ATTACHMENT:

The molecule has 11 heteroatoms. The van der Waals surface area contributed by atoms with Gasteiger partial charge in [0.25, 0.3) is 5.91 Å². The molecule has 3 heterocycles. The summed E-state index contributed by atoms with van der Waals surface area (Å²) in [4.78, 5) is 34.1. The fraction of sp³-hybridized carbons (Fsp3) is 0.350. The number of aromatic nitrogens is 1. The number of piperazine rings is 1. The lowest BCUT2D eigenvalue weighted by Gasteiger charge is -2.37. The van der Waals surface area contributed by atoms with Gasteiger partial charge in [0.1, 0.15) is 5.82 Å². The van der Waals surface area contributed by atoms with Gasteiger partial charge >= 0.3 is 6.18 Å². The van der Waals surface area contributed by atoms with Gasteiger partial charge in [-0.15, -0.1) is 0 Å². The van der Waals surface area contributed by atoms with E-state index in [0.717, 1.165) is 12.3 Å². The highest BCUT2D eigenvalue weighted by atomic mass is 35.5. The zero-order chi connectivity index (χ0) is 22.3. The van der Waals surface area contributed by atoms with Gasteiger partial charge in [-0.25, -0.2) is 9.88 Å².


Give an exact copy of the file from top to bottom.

The molecule has 11 heteroatoms. The van der Waals surface area contributed by atoms with Gasteiger partial charge in [0.25, 0.3) is 5.91 Å². The molecule has 3 heterocycles. The summed E-state index contributed by atoms with van der Waals surface area (Å²) in [4.78, 5) is 34.1. The fraction of sp³-hybridized carbons (Fsp3) is 0.350. The number of aromatic nitrogens is 1. The number of piperazine rings is 1. The lowest BCUT2D eigenvalue weighted by Gasteiger charge is -2.37. The van der Waals surface area contributed by atoms with Gasteiger partial charge in [0.1, 0.15) is 5.82 Å². The van der Waals surface area contributed by atoms with Gasteiger partial charge >= 0.3 is 6.18 Å². The van der Waals surface area contributed by atoms with Gasteiger partial charge in [-0.15, -0.1) is 0 Å². The van der Waals surface area contributed by atoms with E-state index in [0.717, 1.165) is 12.3 Å². The highest BCUT2D eigenvalue weighted by atomic mass is 35.5. The zero-order chi connectivity index (χ0) is 22.3. The van der Waals surface area contributed by atoms with Gasteiger partial charge in [-0.25, -0.2) is 9.88 Å².